Many MPs do not do so as then they would become known as not being “English literate”.

    Those who have sat in the speaker’s box by invitation or as state officials pertaining to the subject being discussed/debated, know this.

    This facility has been available from the time of the old parliament near Galle Face.

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    I would like to ask this question :

    What does reconciliation mean ?

    In the dictionary it says “to cause to agree or make friendly , to be no longer opposed ?…..

    So obviously this refers to the Tamil claim for a Tamil region in the Northern and Eastern provinces of Sri Lanka (present)….

    So Is reconcilation of the fact that :

    No Tamils can not have INDEPENDENT STATE
    No Non-Tamil speakers can not have a unitary state….

    So This is the reconcilation..>>>> SO HAD NOTHING TO DO WITH HUMAN RIGHTS….

    There were MORE people KILLED and made to DISAPPEAR in the period in Sri Lanka from 1988-1990 than during the final stages of operations against separatist rebel militia LTTE. BUT obviously , NO HUMAN RIGHTS ACCOUNTABILITIES for that…….FROM SO CALLED SRI LANKAN POLITICANS….

    ===============================================

    I would like to also comment on…Tamils in general:

    What you are after is NOT individual rights: Because we ALREADY HAVE IT RIGHT NOW IN SRI LANKA.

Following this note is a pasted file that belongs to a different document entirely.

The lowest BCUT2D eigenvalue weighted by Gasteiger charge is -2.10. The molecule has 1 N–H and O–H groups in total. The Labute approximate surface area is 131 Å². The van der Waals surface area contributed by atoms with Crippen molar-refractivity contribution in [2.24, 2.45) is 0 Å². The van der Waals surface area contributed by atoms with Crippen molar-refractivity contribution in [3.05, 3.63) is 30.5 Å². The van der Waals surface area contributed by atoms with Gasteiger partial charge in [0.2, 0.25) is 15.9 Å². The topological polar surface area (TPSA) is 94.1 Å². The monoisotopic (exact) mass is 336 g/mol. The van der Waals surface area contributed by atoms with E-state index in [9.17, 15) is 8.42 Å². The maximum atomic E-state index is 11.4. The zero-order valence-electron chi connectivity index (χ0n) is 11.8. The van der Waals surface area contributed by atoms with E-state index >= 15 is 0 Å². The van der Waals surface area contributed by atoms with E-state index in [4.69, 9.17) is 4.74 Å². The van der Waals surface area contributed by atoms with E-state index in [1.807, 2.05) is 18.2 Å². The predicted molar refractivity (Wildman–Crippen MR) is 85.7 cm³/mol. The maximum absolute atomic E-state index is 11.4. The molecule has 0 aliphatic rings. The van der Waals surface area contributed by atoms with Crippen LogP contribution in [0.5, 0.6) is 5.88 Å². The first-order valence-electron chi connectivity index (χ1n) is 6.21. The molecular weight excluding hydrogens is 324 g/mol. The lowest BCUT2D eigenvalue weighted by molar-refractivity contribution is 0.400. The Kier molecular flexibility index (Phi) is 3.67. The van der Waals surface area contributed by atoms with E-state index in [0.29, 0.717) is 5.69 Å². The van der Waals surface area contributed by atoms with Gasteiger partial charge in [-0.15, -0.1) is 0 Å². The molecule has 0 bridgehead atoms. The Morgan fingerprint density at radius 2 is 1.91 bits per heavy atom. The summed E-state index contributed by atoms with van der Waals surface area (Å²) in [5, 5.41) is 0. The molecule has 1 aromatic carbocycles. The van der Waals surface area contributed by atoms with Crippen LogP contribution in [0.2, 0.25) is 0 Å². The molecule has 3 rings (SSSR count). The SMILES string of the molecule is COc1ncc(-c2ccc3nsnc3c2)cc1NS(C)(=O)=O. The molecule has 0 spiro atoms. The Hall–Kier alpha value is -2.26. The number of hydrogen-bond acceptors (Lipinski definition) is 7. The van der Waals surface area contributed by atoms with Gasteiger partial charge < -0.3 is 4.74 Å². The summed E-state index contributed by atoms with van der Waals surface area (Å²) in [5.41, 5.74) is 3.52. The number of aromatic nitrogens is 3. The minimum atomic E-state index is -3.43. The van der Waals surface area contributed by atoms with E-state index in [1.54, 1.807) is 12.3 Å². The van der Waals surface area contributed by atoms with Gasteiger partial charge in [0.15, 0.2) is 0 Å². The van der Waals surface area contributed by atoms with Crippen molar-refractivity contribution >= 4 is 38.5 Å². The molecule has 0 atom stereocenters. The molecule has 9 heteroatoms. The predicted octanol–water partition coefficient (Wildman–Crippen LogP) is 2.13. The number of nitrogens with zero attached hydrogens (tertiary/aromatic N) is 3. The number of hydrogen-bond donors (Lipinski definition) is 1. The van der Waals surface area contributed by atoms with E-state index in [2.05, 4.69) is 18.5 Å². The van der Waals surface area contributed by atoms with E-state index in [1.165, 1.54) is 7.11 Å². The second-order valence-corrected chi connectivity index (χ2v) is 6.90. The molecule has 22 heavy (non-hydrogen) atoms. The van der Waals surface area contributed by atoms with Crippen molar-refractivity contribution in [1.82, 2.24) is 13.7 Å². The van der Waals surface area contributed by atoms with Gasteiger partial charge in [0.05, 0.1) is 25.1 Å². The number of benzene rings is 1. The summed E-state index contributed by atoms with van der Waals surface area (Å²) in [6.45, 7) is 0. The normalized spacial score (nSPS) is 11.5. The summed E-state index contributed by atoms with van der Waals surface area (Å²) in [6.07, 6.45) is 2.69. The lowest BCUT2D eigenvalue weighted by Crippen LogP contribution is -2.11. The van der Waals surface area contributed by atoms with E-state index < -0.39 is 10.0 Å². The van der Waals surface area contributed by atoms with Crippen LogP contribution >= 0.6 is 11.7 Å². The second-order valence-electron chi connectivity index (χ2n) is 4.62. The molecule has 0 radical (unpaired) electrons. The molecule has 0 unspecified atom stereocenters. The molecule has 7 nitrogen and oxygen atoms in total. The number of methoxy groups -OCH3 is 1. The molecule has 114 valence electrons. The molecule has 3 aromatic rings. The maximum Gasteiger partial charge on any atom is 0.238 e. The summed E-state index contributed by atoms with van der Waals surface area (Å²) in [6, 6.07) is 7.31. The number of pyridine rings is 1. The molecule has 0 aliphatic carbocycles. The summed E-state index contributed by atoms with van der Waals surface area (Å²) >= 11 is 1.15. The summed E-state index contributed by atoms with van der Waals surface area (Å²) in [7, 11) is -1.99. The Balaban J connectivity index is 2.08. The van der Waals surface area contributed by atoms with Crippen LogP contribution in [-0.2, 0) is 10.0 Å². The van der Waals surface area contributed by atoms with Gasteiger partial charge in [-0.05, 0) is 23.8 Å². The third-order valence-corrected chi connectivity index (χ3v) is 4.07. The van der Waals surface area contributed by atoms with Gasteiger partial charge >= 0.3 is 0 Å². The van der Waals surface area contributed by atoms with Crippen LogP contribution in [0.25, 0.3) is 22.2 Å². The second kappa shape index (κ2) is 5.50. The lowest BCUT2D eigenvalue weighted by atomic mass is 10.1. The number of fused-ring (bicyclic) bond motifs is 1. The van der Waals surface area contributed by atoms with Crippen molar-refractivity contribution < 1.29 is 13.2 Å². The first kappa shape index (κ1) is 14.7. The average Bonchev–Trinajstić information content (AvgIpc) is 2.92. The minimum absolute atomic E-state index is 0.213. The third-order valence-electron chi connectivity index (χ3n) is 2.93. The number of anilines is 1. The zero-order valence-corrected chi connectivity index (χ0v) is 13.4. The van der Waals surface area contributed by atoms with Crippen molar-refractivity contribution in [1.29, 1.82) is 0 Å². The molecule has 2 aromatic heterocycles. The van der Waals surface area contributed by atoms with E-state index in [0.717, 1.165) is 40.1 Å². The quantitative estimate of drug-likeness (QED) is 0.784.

What you are after is GROUP RIGHTS FOR TAMIL & TAMIL SPEAKERS.

    THIS WE DO NOT HAVE IN SRI LANKA. THIS IS WHAT YOU WANT.

    There is NO WAY that North and Eastern Province of Sri Lanka can remain majority Tamil unless and until you have apartheid system.

    Well MY SUGGESTION is Give the TAMILS WHAT THEY WANT. LET US HAVE OUR OWN PART OF SRI LANKA (That is Sinhala part) and SEE HOW IT GOES….

    WITHDRAW THE MILITARY FROM THE NORTHERN AND EASTERN PROVINCE.

    LET’S DO PEACEFUL PEOPLE TRANSFERS ACROSS THE STATES UNLIKE in India breakup.

    THIS IS END. Unfortunately many people had to died to realise this outcome.

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    Well Mr, Sumanthiran.

    You have said: “Well, it is all good for him (the Hon. Minister of Foreign Affairs) to say that in words. But he himself says that successive governments have not delivered, have failed and having said that merely asking people, ‘Now, have confidence in us’ will not work.” People must see action. People must see it being implemented.